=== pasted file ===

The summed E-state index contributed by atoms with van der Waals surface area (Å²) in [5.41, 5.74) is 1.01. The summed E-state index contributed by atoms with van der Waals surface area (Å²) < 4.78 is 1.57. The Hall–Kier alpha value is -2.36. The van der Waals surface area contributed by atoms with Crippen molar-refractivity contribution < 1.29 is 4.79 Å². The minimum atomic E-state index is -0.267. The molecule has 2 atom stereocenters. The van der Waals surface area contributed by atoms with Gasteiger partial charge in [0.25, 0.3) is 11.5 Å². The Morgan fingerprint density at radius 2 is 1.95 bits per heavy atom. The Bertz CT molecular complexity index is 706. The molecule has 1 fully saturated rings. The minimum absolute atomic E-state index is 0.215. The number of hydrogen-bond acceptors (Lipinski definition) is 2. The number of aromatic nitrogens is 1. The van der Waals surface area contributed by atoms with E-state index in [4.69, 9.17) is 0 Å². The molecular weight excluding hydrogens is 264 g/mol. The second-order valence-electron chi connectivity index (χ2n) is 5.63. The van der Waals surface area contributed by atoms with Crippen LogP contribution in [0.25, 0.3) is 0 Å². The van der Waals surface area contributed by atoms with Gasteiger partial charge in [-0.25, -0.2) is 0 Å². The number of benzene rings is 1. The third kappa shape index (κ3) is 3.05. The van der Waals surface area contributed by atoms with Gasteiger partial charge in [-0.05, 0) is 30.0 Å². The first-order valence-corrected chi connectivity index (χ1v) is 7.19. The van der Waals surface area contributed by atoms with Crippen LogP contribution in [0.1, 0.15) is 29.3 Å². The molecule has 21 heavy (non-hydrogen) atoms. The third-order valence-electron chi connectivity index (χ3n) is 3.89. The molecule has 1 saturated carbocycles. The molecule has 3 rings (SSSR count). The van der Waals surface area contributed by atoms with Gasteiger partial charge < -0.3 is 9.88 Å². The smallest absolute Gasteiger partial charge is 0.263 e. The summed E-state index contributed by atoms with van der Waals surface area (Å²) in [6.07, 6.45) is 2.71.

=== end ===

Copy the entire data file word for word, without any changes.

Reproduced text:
The summed E-state index contributed by atoms with van der Waals surface area (Å²) in [5.41, 5.74) is 1.01. The summed E-state index contributed by atoms with van der Waals surface area (Å²) < 4.78 is 1.57. The Hall–Kier alpha value is -2.36. The van der Waals surface area contributed by atoms with Crippen molar-refractivity contribution < 1.29 is 4.79 Å². The minimum atomic E-state index is -0.267. The molecule has 2 atom stereocenters. The van der Waals surface area contributed by atoms with Gasteiger partial charge in [0.25, 0.3) is 11.5 Å². The Morgan fingerprint density at radius 2 is 1.95 bits per heavy atom. The Bertz CT molecular complexity index is 706. The molecule has 1 fully saturated rings. The minimum absolute atomic E-state index is 0.215. The number of hydrogen-bond acceptors (Lipinski definition) is 2. The number of aromatic nitrogens is 1. The van der Waals surface area contributed by atoms with E-state index in [4.69, 9.17) is 0 Å². The molecular weight excluding hydrogens is 264 g/mol. The second-order valence-electron chi connectivity index (χ2n) is 5.63. The van der Waals surface area contributed by atoms with Crippen LogP contribution in [0.25, 0.3) is 0 Å². The van der Waals surface area contributed by atoms with Gasteiger partial charge in [-0.25, -0.2) is 0 Å². The number of benzene rings is 1. The third kappa shape index (κ3) is 3.05. The van der Waals surface area contributed by atoms with Gasteiger partial charge in [-0.05, 0) is 30.0 Å². The first-order valence-corrected chi connectivity index (χ1v) is 7.19. The van der Waals surface area contributed by atoms with Crippen LogP contribution in [0.1, 0.15) is 29.3 Å². The molecule has 21 heavy (non-hydrogen) atoms. The third-order valence-electron chi connectivity index (χ3n) is 3.89. The molecule has 1 saturated carbocycles. The molecule has 3 rings (SSSR count). The van der Waals surface area contributed by atoms with Gasteiger partial charge < -0.3 is 9.88 Å². The smallest absolute Gasteiger partial charge is 0.263 e. The summed E-state index contributed by atoms with van der Waals surface area (Å²) in [6.07, 6.45) is 2.71.